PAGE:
To find a well-working, global set of parameters, we encoded datasets 01-1, 32, 02, and 37 in the MPEG-G genomic database with all encoding processes in Genie (Reference-Based encoding, Local Assembly encoding, Global Assembly encoding, Low Latency encoding). We extracted the descriptor subsequences of the first 10 access units for each combination of dataset and encoding process (in the following referred to as file) before any transformation or entropy coding was applied (resulting in 80 access units in total). Ten access units were chosen as a sample for the full file, since we found that this sample size provides a balanced approach, offering a manageable computational complexity while also already encompassing most types of access units that appear in the file in significant amounts.

For every descriptor subsequence, we ran an exhaustive search and explored all possible combinations of supported parameters. For each combination of parameters, we recorded the final compressed size. The explored parameters consisted of the sequence transformation choice (none, equality encoding, match encoding, run length encoding) and the following parameters for each resulting transformed descriptor subsequence:

  1. 1.

    CABAC coding order (0, 1, 2)

  2. 2.

    Number of subsymbols per symbol for subsymbol splitting (1, 2, 4, 8)

  3. 3.

    Subsymbol transformation (No transformation, LUT transformation)

  4. 4.

    Binarization (binary, truncated unary, exponential Golomb)

Choice of sequence transformations

We first evaluated the choice of the sequence transformation, as it alters the semantics and statistics of the generated transformed descriptor subsequences heavily. Because it is possible to compute the optimal sequence transformation for each descriptor subsequence directly, we chose an analytical approach over standard optimization algorithms (like genetic algorithms) that only approximate the optimal solution. We determined for each possible combination of access unit, file (combination of dataset and encoding strategy), descriptor subsequence, and sequence transformation the combination of parameters resulting in the smallest possible compressed size. With that experimental data, we performed the following calculation:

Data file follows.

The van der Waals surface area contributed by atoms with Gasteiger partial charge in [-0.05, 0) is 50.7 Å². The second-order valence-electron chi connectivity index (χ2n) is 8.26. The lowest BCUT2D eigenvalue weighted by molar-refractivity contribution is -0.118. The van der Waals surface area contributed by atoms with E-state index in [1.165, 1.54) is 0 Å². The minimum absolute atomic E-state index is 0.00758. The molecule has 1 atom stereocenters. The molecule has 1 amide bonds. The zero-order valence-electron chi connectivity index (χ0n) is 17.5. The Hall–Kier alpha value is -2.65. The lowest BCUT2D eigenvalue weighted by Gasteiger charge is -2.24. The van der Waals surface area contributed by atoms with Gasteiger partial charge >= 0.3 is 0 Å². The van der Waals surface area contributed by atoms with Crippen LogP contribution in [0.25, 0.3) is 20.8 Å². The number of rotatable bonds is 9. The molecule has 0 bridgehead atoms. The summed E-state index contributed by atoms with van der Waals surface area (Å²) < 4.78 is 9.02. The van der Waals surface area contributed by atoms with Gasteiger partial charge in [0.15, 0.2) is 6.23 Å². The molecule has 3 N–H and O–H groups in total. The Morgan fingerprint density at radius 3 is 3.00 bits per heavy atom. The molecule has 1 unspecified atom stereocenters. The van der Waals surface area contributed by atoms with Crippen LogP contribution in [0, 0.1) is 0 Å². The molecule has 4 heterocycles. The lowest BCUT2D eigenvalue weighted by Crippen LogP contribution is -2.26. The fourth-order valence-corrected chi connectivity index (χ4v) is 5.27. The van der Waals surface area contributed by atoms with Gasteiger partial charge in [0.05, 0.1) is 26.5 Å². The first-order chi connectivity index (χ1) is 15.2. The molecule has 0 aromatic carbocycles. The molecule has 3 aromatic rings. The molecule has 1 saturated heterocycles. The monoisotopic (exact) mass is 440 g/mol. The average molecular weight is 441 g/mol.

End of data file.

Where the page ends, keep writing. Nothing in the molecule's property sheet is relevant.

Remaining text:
Let F be the set of all input files, T the set of all sequence transformations and S the set of all descriptor subsequences. Let

$${{{{{{{rm{TrDeSu}}}}}}}}(s,t,f,i),| ,sin S,tin T,fin F,iin {{{{{{{bf{N}}}}}}}},i , < ,10$$

refer to the tuple of demultiplexed transformed descriptor subsequences obtained by applying sequence transformation t to descriptor subsequence s in access unit i in file f. Let minSize(TrDeSu(s, t, f, i)) refer to the smallest possible compressed size (as determined in the experiments) for that tuple with arbitrary compression parameters, apart from the already fixed choice of sequence transformation.

The smallest total compressed size for that tuple in all 10 access units available for a file f is then:

$${{{{{{{rm{totalMinSizeTrDeSu}}}}}}}}(s,t,f)=sumlimits_{jin {{{{{{{bf{N}}}}}}}},j < 10}{{{{{{{rm{minSize}}}}}}}},({{{{{{{rm{TrDeSu}}}}}}}}(s,t,f,j)).$$

Now for each combination of descriptor subsequence s and file f, it is possible to compare the compressed sizes depending on the chosen sequence transformation t. The best sequence transformation tbest for s and f is the one resulting in the smallest compressed size ({{{{{{{rm{totalMinSizeTrDeSu}}}}}}}}(s,t,f)left.right)). Every other sequence transformation will result in a worse compressed size, i.e. a loss of compression ratio with respect to the optimum occurs. That loss factor can be calculated as:

$${{{{{{{rm{loss}}}}}}}}(s,t,f)=frac{{{{{{{{rm{totalMinSizeTrDeSu}}}}}}}}(s,t,f)}{mi{n}_{jin T}({{{{{{{rm{totalMinSizeTrDeSu}}}}}}}}(s,j,f))}.$$

We then computed the average loss factor for a specific descriptor subsequence and sequence transformation over all files:

$$overline{{{{{{{{rm{loss}}}}}}}}}(s,t)=frac{{sum }_{jin F}{{{{{{{rm{loss}}}}}}}}(s,t,j)}{parallel Fparallel }.$$

The best sequence transformation for each descriptor subsequence globally can then be obtained by minimizing that average loss in compression ratio:

$${t}_{best}(s)=arg {min }_{jin T}(overline{{{{{{{{rm{loss}}}}}}}}}(s,j)).$$

Choice of remaining parameters

We observed that the set of remaining parameters remained strongly consistent among the best solutions with the smallest compressed size, given a fixed sequence transformation and descriptor subsequence. Therefore, we chose the remaining parameters by counting how often they appeared in the best solutions and chose the most frequently occurring ones. We refer the reader to Supplementary Table 4 for the results. The resulting parameters were hard-coded into Genie to be used for the corresponding descriptor subsequence.

Reporting summary

Further information on research design is available in the Nature Portfolio Reporting Summary linked to this article.